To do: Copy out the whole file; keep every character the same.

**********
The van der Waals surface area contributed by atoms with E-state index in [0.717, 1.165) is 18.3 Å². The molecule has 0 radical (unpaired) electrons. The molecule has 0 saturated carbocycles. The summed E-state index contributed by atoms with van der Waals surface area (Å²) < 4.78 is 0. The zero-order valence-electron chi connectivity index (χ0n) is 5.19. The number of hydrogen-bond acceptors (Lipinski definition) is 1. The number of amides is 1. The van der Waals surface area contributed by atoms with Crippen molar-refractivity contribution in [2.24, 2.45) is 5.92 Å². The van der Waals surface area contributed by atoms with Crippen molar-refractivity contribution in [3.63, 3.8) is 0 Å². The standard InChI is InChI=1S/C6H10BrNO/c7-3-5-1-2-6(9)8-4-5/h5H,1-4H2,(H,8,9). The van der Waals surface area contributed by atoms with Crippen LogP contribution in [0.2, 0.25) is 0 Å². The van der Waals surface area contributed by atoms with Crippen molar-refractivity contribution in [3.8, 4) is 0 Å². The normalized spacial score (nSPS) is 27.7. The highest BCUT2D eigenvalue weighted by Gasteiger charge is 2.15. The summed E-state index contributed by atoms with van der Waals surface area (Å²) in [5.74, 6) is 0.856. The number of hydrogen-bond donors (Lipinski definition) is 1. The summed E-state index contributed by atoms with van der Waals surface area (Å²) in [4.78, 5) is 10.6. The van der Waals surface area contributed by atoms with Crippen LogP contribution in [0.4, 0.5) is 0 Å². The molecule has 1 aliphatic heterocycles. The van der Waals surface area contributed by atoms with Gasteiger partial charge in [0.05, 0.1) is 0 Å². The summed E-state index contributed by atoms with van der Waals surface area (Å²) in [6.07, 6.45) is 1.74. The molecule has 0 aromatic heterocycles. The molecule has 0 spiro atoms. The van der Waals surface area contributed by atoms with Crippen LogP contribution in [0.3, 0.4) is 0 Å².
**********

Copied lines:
The van der Waals surface area contributed by atoms with E-state index in [0.717, 1.165) is 18.3 Å². The molecule has 0 radical (unpaired) electrons. The molecule has 0 saturated carbocycles. The summed E-state index contributed by atoms with van der Waals surface area (Å²) < 4.78 is 0. The zero-order valence-electron chi connectivity index (χ0n) is 5.19. The number of hydrogen-bond acceptors (Lipinski definition) is 1. The number of amides is 1. The van der Waals surface area contributed by atoms with Crippen molar-refractivity contribution in [2.24, 2.45) is 5.92 Å². The van der Waals surface area contributed by atoms with Crippen molar-refractivity contribution in [3.63, 3.8) is 0 Å². The standard InChI is InChI=1S/C6H10BrNO/c7-3-5-1-2-6(9)8-4-5/h5H,1-4H2,(H,8,9). The van der Waals surface area contributed by atoms with Crippen LogP contribution in [0.2, 0.25) is 0 Å². The van der Waals surface area contributed by atoms with Crippen molar-refractivity contribution in [3.8, 4) is 0 Å². The normalized spacial score (nSPS) is 27.7. The highest BCUT2D eigenvalue weighted by Gasteiger charge is 2.15. The summed E-state index contributed by atoms with van der Waals surface area (Å²) in [5.74, 6) is 0.856. The number of hydrogen-bond donors (Lipinski definition) is 1. The summed E-state index contributed by atoms with van der Waals surface area (Å²) in [4.78, 5) is 10.6. The van der Waals surface area contributed by atoms with Crippen LogP contribution in [0.4, 0.5) is 0 Å². The molecule has 1 aliphatic heterocycles. The van der Waals surface area contributed by atoms with Gasteiger partial charge in [0.05, 0.1) is 0 Å². The summed E-state index contributed by atoms with van der Waals surface area (Å²) in [6.07, 6.45) is 1.74. The molecule has 0 aromatic heterocycles. The molecule has 0 spiro atoms. The van der Waals surface area contributed by atoms with Crippen LogP contribution in [0.3, 0.4) is 0 Å².